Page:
Preparing for Clowns, or what I learned from a Twitter-fight

The CodeNewbie chat last night was about dealing with bullies, and, since that dovetailed so well with what I’m working on right now, I thought I’d try to be a bit more active in blogging about what I’m doing.

You see, I think my app is 90% finished, but I’m taking a break from features to get ready for the public. Which, really, means, to get ready for the jerks. You see, the worksheet generation app isn’t a social app. The user’s interaction with it is basically all centered on the user and their own groups and classroom resources for their groups.

But, contributions are shared. That is to say, if you need a translation for the word ‘web app’ for one of your groups and there isn’t one in the system, the system just asks you for one. But then, the next guy profits by the translation you added. And you’re profiting from the resources added by others.

The Twitter Fight

But then, I got in a bit of a fight on Twitter. I’ll post sometime on the idea of ‘defending the ancestors,’ and why I don’t like the term ‘the ancestors’ being used as a dog-whistle for racism (racist dogs!) but that was what it was about. And it wasn’t nice.

While I’m a middle-child and can handle Internet strangers being mean to me, I realized that the guy I was fighting with had the advantage: his Twitter handle was only for his trolling. My Twitter handle connected to all my life, and he could see that, use it in a fight. And, because I tend to fear the worst, he could start being a jerk in other parts of my life.

I realized that, when I start posting about the worksheet generation app by name, with links, anybody who felt like they didn’t like me (and there have been a lot of those people in my life) could create a free account, and just throw a wrench in the works by adding terrible resources.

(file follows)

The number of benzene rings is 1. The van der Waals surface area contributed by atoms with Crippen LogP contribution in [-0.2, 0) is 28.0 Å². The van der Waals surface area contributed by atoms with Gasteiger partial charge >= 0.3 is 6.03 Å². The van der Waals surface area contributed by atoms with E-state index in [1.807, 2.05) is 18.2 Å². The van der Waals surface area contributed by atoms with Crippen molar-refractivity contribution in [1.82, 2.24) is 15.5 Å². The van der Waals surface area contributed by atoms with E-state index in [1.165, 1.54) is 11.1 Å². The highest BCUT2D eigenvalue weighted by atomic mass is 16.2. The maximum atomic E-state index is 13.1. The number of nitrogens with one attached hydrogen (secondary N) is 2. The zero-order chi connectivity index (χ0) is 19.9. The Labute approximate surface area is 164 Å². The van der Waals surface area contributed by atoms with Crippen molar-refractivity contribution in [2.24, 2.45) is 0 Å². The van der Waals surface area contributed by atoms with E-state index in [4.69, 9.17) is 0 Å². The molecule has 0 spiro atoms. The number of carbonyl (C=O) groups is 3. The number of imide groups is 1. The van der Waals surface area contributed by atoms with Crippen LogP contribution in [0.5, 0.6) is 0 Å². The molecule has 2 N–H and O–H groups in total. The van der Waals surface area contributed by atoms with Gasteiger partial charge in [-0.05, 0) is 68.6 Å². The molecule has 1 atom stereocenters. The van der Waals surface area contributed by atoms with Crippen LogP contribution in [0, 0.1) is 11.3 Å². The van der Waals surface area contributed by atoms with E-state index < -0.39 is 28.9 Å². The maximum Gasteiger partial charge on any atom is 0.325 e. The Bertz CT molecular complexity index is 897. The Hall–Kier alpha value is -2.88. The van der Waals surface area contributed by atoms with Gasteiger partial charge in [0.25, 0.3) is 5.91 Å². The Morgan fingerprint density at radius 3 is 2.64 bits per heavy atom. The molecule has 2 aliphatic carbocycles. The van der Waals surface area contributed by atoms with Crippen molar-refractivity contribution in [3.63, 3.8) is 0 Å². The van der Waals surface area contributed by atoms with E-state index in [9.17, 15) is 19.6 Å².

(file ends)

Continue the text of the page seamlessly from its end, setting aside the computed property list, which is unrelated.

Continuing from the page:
Imagine if a legitimate user — maybe even one paying for the service — wanted that aforementioned translation of ‘web app’ and got something like ‘where we see the naked photos of your mom.’ Even worse, what if that person — like I often do — didn’t proofread that worksheet before handing it out to students. (At some point, worksheets will be emailed with a mouse-click.) What a nightmare.

Worse than paranoia

I talked myself back down from “Twitter people will be mean.” After all, the solution could easily be ‘just charge everyone.’ Who’d pay me money for the privilege of trolling me?

Then I realized I shouldn’t worry about Twitter trolls making accounts and being jerks. I should worry about people just like me thinking that they’re being funny. Or, even worse, thinking that the resource they’re making is appropriate for their students. After all, we teach adults, whose to say that we can’t include “your mom” jokes?

My real  nightmare is someone either testing out the system, playing around, and putting random crap in… Just to see if it really appears in a worksheet.

Of course there’s a solution

I can deal with it. Of course I can. There’s not a problem without a solution.

My interim solution is, for now, giving users the opportunity to explicitly say “this is part of an inside joke with this group.” You can easily add resources that will only be used for a single group. Easy.

The other thing is pretty simple: all resources are immediately available to the person who creates it. Everything else has to be approved, first. As users are added, it will be possible to say “the resources added by user_x will be automatically available,” but, until then, it means that I’ve invested a lot of time already (all morning today was spent creating the interface and the backend that will enable this level of moderation) into the project of investing a lot of extra time in this project.

And that kinda stinks. It makes me like people, as a group, just a little bit less.

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